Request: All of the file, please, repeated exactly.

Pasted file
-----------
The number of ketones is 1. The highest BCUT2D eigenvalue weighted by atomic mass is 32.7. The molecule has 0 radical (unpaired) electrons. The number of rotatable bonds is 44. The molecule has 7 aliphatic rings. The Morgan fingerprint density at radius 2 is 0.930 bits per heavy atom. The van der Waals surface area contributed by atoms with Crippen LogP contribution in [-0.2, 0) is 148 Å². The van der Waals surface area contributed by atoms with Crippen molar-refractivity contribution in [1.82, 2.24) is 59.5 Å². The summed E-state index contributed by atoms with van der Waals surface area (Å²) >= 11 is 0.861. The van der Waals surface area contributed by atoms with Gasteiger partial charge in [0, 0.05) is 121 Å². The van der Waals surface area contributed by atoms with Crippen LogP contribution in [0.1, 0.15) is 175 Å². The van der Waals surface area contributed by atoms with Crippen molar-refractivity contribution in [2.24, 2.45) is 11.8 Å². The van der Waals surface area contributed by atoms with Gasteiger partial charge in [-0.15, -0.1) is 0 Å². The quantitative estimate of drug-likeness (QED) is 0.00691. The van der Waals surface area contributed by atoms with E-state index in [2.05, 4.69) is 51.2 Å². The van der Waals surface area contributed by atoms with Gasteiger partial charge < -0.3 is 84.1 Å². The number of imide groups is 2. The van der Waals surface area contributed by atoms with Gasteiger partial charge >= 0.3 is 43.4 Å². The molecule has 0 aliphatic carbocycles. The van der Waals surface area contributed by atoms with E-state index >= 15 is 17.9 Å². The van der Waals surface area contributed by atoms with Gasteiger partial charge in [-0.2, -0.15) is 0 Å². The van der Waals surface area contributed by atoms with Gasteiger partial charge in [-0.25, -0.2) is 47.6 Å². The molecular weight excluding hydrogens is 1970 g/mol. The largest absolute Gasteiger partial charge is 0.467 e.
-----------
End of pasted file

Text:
The number of ketones is 1. The highest BCUT2D eigenvalue weighted by atomic mass is 32.7. The molecule has 0 radical (unpaired) electrons. The number of rotatable bonds is 44. The molecule has 7 aliphatic rings. The Morgan fingerprint density at radius 2 is 0.930 bits per heavy atom. The van der Waals surface area contributed by atoms with Crippen LogP contribution in [-0.2, 0) is 148 Å². The van der Waals surface area contributed by atoms with Crippen molar-refractivity contribution in [1.82, 2.24) is 59.5 Å². The summed E-state index contributed by atoms with van der Waals surface area (Å²) >= 11 is 0.861. The van der Waals surface area contributed by atoms with Gasteiger partial charge in [0, 0.05) is 121 Å². The van der Waals surface area contributed by atoms with Crippen LogP contribution in [0.1, 0.15) is 175 Å². The van der Waals surface area contributed by atoms with Crippen molar-refractivity contribution in [2.24, 2.45) is 11.8 Å². The van der Waals surface area contributed by atoms with Gasteiger partial charge in [-0.15, -0.1) is 0 Å². The quantitative estimate of drug-likeness (QED) is 0.00691. The van der Waals surface area contributed by atoms with E-state index in [2.05, 4.69) is 51.2 Å². The van der Waals surface area contributed by atoms with Gasteiger partial charge < -0.3 is 84.1 Å². The number of imide groups is 2. The van der Waals surface area contributed by atoms with Gasteiger partial charge >= 0.3 is 43.4 Å². The molecule has 0 aliphatic carbocycles. The van der Waals surface area contributed by atoms with E-state index >= 15 is 17.9 Å². The van der Waals surface area contributed by atoms with Gasteiger partial charge in [-0.2, -0.15) is 0 Å². The van der Waals surface area contributed by atoms with Gasteiger partial charge in [-0.25, -0.2) is 47.6 Å². The molecular weight excluding hydrogens is 1970 g/mol. The largest absolute Gasteiger partial charge is 0.467 e.